Monarch caterpillar on a Milkweed (Asclepias) plant

Monarch caterpillar on a Milkweed (Asclepias) plant.

A monarch butterfly’s life is intrinsically woven with the milkweed plant (Asclepias), a once common native, perennial plant, throughout its range. Its life begins when a female lays an egg on the underside of the leaf or other part of a milkweed plant. In three to five days, a very tiny, hungry caterpillar emerges and begins feasting on the milkweed plant. As the caterpillar grows to full size, it goes through five molts, stages of life, that are each a large step to becoming a butterfly. Each time the caterpillar literally sheds its skin and reforms a larger one. At the final molt, in about 10-14 days, the caterpillar is a beautiful yellow-green-black striped color about 1 ¾ inches long. Now the caterpillar wanders from the milkweed plant and finds just the right spot. It spins a pad of silk, and attaches itself, hanging upside down. After many hours, its skin will split to reveal its translucent green chrysalis that is its home for the next 11-15 days as it takes its final form as a monarch butterfly. Once emerging, and after drying its beautiful orange wings, it takes flight to find nectar, its new food. The monarch butterfly will live from two to six weeks, during which time it will mate, and begin the cycle again. This cycle may happen from four to five times per summer, four to five generations, and on the final generation of the summer, called the Methuselah generation, something really amazing happens. These butterflies, with more densely scaled and slightly larger wings, will live from seven to eight months.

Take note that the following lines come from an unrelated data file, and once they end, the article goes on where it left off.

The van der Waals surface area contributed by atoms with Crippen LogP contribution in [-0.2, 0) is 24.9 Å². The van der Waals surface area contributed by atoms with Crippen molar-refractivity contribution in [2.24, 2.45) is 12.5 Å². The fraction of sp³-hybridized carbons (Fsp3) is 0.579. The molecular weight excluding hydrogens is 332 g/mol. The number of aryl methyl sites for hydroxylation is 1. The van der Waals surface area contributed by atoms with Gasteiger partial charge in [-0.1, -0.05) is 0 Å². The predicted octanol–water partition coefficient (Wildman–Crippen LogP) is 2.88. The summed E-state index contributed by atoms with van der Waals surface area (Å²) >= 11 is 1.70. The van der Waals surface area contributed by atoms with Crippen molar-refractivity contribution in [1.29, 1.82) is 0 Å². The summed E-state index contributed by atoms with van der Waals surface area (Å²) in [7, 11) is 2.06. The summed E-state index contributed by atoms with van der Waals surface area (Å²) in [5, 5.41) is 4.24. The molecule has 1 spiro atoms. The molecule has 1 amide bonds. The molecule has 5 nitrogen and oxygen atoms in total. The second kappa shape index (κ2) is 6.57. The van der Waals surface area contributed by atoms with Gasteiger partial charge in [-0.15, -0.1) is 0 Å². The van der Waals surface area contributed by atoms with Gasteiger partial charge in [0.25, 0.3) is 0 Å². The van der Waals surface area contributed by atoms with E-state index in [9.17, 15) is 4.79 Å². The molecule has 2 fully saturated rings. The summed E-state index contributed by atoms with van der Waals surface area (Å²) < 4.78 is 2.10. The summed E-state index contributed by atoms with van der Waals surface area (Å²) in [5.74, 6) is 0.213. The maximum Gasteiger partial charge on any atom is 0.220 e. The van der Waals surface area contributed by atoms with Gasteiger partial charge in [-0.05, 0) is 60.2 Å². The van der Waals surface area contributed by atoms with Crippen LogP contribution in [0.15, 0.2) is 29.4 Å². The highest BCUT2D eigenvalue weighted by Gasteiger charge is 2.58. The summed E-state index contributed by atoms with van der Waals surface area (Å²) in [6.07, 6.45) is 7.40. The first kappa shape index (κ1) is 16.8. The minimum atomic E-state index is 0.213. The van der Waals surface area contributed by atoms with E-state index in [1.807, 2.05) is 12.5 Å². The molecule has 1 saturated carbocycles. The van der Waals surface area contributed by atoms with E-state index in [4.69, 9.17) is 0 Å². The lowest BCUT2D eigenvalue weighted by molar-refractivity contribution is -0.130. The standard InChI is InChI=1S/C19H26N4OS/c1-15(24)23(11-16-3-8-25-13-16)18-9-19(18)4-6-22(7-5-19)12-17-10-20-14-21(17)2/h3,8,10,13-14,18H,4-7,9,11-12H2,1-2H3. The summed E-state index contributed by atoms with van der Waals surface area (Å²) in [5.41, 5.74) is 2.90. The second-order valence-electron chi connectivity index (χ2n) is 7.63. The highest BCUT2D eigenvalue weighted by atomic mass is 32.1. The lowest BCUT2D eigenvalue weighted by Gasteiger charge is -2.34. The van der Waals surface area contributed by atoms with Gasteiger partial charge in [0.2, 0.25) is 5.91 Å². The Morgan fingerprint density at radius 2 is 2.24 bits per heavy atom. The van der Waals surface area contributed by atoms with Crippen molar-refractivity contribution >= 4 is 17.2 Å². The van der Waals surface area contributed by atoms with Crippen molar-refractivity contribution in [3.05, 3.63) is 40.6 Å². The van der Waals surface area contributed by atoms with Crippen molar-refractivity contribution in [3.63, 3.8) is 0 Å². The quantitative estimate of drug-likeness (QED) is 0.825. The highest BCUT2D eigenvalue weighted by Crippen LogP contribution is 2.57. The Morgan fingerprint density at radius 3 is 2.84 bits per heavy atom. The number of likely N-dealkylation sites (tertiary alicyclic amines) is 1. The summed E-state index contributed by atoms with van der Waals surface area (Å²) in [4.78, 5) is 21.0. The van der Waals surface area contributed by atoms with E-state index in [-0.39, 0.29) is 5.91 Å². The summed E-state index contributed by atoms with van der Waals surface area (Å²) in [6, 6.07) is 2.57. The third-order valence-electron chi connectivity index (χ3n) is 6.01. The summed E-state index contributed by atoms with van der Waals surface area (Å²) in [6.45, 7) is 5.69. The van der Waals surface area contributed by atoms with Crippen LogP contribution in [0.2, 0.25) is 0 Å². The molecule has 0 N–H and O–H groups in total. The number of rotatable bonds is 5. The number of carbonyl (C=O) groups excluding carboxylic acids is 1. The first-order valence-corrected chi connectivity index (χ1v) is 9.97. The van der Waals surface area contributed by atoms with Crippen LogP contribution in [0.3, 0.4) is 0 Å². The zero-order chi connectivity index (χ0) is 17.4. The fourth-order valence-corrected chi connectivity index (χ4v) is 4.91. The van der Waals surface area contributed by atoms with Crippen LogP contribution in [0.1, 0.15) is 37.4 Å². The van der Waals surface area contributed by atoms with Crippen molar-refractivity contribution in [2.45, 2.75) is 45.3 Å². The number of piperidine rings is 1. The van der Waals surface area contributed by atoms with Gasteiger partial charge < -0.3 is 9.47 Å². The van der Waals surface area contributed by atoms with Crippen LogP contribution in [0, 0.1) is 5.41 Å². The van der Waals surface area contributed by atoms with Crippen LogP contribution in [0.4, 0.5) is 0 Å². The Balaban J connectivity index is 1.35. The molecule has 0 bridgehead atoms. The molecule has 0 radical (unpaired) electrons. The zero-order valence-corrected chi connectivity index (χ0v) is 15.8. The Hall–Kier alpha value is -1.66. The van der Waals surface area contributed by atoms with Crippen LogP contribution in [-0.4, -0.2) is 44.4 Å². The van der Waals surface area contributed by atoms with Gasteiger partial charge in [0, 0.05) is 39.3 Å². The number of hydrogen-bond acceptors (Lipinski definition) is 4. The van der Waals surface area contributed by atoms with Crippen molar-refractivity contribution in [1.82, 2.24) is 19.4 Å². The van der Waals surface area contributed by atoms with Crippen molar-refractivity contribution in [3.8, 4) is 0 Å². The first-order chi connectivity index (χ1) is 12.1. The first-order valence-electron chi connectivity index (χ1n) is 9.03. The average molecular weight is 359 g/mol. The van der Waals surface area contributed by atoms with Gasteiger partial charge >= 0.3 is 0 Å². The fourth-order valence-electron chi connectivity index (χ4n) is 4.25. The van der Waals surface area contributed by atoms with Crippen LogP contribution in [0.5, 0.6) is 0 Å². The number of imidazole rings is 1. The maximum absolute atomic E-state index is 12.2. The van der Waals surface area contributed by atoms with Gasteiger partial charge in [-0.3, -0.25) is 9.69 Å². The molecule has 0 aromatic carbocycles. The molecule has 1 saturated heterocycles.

Monarch caterpillar emerging from its chrysalis

Monarch caterpillar emerging from its chrysalis.

Challenges Faced By Monarch Butterflies

I remember, as a child, the puffing clouds of milkweed silk that popped open on summer days along corn fields and in the meadows of my childhood home. Sometimes we would spot a monarch butterfly flitting among the plants. Even as children we all knew they were beloved creatures and true butterfly royalty.

Now, many years later, the field-side borders and patches of meadow are hard to find. With their disappearance, so too has followed the fate of our most iconic North American butterfly, the monarch. Over the past 20 years, their population has declined 90%.